State health officials have confirmed a case of measles in a 19-month-old Hennepin County child, prompting them to notify other Twin Cities families that they could be at risk amid an unusual measles outbreak that is crisscrossing the country.

The case is the first in Minnesota so far this year.

Nationally, 129 cases and 13 outbreaks have been reported by the U.S. Centers for Disease Control and Prevention for the first four months of 2014 — the highest in that period for the past 18 years.

The Minnesota Department of Health has alerted health care providers about the case and is working with Hennepin County to notify people who might have been exposed, according to Kris Ehresmann, the department’s infectious disease director. The health agencies are also offering immune globulin with antibodies against the measles virus to anyone who might have been exposed.

Ehresmann said any cases to result from the Hennepin County child are likely to emerge between now and May 12.

Measles, which has nearly been eliminated in the United States, produces a telltale blotchy red rash, along with cold-like symptoms including fever, runny nose, cough and watery eyes. People infected with measles are contagious during the four days before they develop a rash and four days after.

The virus is highly contagious and spreads through inhaling particles from the sneeze, cough or breath of an infected person — even up to two hours after they have left the room.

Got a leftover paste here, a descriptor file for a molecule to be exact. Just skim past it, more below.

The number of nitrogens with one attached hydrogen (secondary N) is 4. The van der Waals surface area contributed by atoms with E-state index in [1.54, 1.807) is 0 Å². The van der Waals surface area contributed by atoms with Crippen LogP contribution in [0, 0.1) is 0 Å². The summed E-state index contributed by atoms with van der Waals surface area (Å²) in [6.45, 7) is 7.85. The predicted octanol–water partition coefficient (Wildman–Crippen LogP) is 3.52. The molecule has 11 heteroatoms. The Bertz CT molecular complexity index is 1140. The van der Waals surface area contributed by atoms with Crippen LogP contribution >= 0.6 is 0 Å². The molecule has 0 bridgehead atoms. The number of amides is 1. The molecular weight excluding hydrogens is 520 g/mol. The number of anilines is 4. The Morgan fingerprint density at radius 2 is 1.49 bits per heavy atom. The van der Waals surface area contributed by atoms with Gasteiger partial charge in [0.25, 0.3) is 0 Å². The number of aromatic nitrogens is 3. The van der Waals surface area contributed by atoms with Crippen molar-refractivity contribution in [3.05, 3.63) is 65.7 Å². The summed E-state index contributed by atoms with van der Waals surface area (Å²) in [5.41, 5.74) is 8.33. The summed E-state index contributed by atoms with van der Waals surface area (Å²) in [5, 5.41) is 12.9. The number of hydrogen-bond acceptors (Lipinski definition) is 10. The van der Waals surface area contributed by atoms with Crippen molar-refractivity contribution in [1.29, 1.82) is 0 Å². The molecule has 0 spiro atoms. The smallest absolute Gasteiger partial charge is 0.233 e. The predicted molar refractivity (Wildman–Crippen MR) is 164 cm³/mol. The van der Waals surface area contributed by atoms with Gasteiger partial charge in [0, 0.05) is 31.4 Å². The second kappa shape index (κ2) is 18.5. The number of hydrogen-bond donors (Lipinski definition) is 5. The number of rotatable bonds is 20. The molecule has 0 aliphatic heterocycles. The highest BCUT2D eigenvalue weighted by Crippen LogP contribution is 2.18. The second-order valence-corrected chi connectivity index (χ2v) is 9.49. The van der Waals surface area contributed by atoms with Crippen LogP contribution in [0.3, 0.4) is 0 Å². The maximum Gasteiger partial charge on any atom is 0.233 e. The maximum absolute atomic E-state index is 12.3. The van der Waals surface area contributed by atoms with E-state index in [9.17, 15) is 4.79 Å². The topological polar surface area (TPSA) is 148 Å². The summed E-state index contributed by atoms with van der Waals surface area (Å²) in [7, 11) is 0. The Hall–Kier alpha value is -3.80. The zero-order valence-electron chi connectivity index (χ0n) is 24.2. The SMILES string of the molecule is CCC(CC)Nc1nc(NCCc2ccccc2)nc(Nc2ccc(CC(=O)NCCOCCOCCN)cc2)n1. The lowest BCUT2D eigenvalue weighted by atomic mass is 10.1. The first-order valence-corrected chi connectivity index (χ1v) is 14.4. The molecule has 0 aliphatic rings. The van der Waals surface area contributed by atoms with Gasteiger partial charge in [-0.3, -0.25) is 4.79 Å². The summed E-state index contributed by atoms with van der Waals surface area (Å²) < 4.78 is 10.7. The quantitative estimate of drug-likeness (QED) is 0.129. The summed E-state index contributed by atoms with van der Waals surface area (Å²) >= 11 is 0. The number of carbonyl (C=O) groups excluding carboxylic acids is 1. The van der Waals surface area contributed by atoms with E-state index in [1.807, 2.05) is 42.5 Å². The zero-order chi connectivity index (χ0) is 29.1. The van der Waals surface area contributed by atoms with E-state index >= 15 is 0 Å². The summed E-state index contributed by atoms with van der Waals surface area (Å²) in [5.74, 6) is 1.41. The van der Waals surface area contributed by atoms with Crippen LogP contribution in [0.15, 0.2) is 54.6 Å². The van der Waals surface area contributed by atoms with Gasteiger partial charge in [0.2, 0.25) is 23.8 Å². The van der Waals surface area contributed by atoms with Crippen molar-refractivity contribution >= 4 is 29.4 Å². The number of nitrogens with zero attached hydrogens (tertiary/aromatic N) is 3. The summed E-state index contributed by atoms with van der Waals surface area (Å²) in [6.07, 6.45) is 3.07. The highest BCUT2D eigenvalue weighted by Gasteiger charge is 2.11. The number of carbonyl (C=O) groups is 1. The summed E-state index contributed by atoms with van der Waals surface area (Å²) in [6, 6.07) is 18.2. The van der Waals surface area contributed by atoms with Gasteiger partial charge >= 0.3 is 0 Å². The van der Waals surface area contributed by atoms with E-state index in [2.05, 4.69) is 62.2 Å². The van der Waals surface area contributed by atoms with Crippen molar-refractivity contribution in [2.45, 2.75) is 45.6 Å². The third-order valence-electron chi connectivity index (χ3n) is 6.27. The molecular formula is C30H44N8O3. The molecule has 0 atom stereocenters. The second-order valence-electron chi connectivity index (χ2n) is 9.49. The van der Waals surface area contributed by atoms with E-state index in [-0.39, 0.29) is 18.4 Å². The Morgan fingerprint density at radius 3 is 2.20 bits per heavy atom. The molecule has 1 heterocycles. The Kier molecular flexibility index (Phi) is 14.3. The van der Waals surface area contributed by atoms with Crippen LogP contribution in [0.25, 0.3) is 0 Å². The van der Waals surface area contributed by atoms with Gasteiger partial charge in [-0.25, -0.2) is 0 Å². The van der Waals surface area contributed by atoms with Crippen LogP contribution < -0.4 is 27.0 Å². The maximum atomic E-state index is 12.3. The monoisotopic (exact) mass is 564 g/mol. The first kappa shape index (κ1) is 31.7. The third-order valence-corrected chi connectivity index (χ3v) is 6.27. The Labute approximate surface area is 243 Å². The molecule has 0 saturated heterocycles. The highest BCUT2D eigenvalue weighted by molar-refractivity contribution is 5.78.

Ehresmann said the baby caught measles when traveling internationally, so “thankfully” there weren’t many exposures in Minnesota.

The CDC declared measles eliminated from the United States in 2000, but it’s still prevalent around the world. The Philippines is undergoing a measles outbreak with more than 20,000 cases.

“It’s important for people to remember that with the exception of the smallpox virus, these diseases have not been eradicated,” Ehresmann said. “They really are just a plane ride away.”

The CDC recommends that children receive a first dose of measles vaccine when they’re 12 to 15 months old and a second dose before starting kindergarten.

The Hennepin County child had received the first dose of the measles vaccine. But Ehresmann said the first dose doesn’t always prevent the disease.

Adults born after 1956 should get at least one dose and two if they are at risk as college students, health care workers, international travelers or women who could become pregnant. Before 1957, measles was so widespread that anyone born before then has natural immunity to the virus.

Hennepin County had a measles outbreak in 2011, when a 1-year-old caught the disease while traveling and then infected 20 people. Seven of the patients were too young to get the vaccine and seven weren’t vaccinated because their parents were concerned about the safety of the vaccine.

As the most deadly rash or fever illness children can catch, measles is best prevented by getting vaccinated, the CDC recommends. The vaccine has been in use since 1963.

If families suspect their child has measles, Ehresmann said, they should call the hospital before they go in so health care providers can take precautions to prevent the spread of the virus.


Rebecca Harrington is a University of Minnesota student reporter on assignment for the Star Tribune.